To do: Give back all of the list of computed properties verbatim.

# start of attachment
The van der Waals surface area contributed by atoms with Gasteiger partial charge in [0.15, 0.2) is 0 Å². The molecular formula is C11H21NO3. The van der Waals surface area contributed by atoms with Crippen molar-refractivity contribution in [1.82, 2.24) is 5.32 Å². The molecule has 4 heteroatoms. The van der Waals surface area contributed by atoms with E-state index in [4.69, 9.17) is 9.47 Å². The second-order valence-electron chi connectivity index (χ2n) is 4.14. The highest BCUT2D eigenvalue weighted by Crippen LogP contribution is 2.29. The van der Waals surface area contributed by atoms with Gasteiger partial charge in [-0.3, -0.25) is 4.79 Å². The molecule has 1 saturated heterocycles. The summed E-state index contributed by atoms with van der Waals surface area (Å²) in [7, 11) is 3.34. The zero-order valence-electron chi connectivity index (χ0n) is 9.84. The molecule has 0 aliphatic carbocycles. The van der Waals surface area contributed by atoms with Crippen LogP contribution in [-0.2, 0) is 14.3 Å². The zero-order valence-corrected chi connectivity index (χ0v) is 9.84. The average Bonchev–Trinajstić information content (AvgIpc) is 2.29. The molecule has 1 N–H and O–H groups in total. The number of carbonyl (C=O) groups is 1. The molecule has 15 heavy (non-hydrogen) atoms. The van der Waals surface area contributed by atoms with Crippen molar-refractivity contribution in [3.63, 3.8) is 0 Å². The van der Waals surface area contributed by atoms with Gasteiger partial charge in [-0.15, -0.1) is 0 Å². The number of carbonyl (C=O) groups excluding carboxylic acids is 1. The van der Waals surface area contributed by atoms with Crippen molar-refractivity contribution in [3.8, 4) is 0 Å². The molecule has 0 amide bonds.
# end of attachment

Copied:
The van der Waals surface area contributed by atoms with Gasteiger partial charge in [0.15, 0.2) is 0 Å². The molecular formula is C11H21NO3. The van der Waals surface area contributed by atoms with Crippen molar-refractivity contribution in [1.82, 2.24) is 5.32 Å². The molecule has 4 heteroatoms. The van der Waals surface area contributed by atoms with E-state index in [4.69, 9.17) is 9.47 Å². The second-order valence-electron chi connectivity index (χ2n) is 4.14. The highest BCUT2D eigenvalue weighted by Crippen LogP contribution is 2.29. The van der Waals surface area contributed by atoms with Gasteiger partial charge in [-0.3, -0.25) is 4.79 Å². The molecule has 1 saturated heterocycles. The summed E-state index contributed by atoms with van der Waals surface area (Å²) in [7, 11) is 3.34. The zero-order valence-electron chi connectivity index (χ0n) is 9.84. The molecule has 0 aliphatic carbocycles. The van der Waals surface area contributed by atoms with Crippen LogP contribution in [-0.2, 0) is 14.3 Å². The zero-order valence-corrected chi connectivity index (χ0v) is 9.84. The average Bonchev–Trinajstić information content (AvgIpc) is 2.29. The molecule has 1 N–H and O–H groups in total. The number of carbonyl (C=O) groups is 1. The molecule has 15 heavy (non-hydrogen) atoms. The van der Waals surface area contributed by atoms with Crippen molar-refractivity contribution in [3.63, 3.8) is 0 Å². The van der Waals surface area contributed by atoms with Gasteiger partial charge in [-0.15, -0.1) is 0 Å². The number of carbonyl (C=O) groups excluding carboxylic acids is 1. The van der Waals surface area contributed by atoms with Crippen molar-refractivity contribution in [3.8, 4) is 0 Å². The molecule has 0 amide bonds.